Indeed, some social sites are taking up the slack for the parks, perhaps providing some new opportunities to market themselves. For example, while Yosemite National Park’s official Facebook page, which has over 149,000 followers, is closed for communication, the Yosemite page operated by DNC Parks & Resorts is active. DNC Parks & Resorts operates the lodging, retail, and dining facilities in the park. They’ve been posting links to nearby attractions and asking social fans to reminisce about their favorite spots. They’ve even shared photos of what the park looks like devoid of visitors.
“There’s a dedicated group who love Yosemite and like sharing stories and engaging,” says Lisa Cesaro, DNC public relations manager, also in charge of social media. “I think people are missing those daily photos and updates.”
Cesaro says she hasn’t checked whether the DNC site, with its 70,000+ followers, has gained more of an audience since the government shutdown began on October 2nd.
The Facebook page for the City of Groveland, north of the park, has also seen a surge in Facebook fans in the wake of both the Rim Fire in September and the shutdown. “Once we began reporting on real time events with the Rim Fire, our numbers began to grow daily. We increased to over 7000 within a few days. We grew to over 7200 before leveling off post-fire with just over 7100,” a spokesperson for the site tells ClickZ.
They continued, “One of the most amazing things has been the increase in international followers. From many of the posts, these were people who had travelled through our area on previous visits and wanted to follow the fate of the area.” They’ve gained followers from the UK, Germany, Mexico, Thailand, Argentina, Italy, France, Denmark, Australia, Ireland, Turkey, Brazil, Canada, Philippines, Japan, Vietnam, New Zealand, Spain, and India, they said.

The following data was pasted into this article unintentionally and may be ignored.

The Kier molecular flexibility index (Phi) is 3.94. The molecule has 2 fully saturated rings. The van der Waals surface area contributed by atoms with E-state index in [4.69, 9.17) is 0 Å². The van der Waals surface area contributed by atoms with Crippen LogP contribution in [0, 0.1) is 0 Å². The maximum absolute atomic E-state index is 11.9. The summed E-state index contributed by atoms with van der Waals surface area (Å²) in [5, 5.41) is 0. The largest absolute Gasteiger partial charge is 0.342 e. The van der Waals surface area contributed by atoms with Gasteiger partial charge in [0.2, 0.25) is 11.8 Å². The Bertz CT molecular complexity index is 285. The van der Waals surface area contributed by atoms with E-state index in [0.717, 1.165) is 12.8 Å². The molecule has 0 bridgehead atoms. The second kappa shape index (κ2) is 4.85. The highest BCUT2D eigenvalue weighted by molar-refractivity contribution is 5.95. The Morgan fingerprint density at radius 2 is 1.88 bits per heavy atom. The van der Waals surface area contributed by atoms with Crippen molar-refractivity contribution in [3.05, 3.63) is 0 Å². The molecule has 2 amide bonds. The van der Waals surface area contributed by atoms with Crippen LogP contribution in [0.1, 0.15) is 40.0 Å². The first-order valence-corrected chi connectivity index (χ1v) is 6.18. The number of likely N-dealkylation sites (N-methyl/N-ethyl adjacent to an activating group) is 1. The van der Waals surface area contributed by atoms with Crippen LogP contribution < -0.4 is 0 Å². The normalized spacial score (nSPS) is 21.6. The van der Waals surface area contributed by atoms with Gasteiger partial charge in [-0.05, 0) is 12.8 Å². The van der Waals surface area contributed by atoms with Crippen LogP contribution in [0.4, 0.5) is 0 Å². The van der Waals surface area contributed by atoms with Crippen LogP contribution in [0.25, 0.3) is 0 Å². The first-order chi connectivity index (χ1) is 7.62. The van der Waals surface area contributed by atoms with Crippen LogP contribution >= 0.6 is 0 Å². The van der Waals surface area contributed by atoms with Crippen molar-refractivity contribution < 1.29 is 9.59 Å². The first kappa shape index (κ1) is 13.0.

On the types of discussions they’re having with the social parks audience, the spokesperson tells us, “Since the government shutdown, we have been asked mainly about whether roads are open in Yosemite, what people can do in the area since the park is closed and if they can still travel through the park.”
Parks Content – Positive or Not – Attracting Interest of Fans
Other smaller outfits in the area say they have noticed a spike in activity, however. Lasting Adventures, a non-profit tour operator based in Groveland, California, has seen both its Twitter feed and Facebook page buzz with activity since the rim fires at Yosemite in September and the government shutdown, according to Scott Gehrman, executive director.
“In a weird way, it has helped our social marketing efforts. People are interested in news and the effects of what’s happening. Negative stuff gets you more attention if you use it right,” he says.
Recent Lasting Adventures Facebook posts have included a picture of Yosemite’s Half Dome with the saying, “The mountains are calling and we cannot go,” as well as a picture of a marmot asking “Where is everybody?It’s lonely around here : ( #yosemite #shutdown #congress”
Local businesses and organizations clearly have a vested interest in attracting tourists to the area and helping them plan via social media, despite the closure of Yosemite.
During the last government shutdown, Mariposa County, California, lost $10,000 per day in tax revenue because Yosemite was closed and 25 percent of adults in the county were temporarily out of work, according to the National Parks Conservation Association. The 1995-1996 government shutdown cost local businesses $14 million per day; their analysis indicates the actual impact on businesses now could be closer to $30 million per day.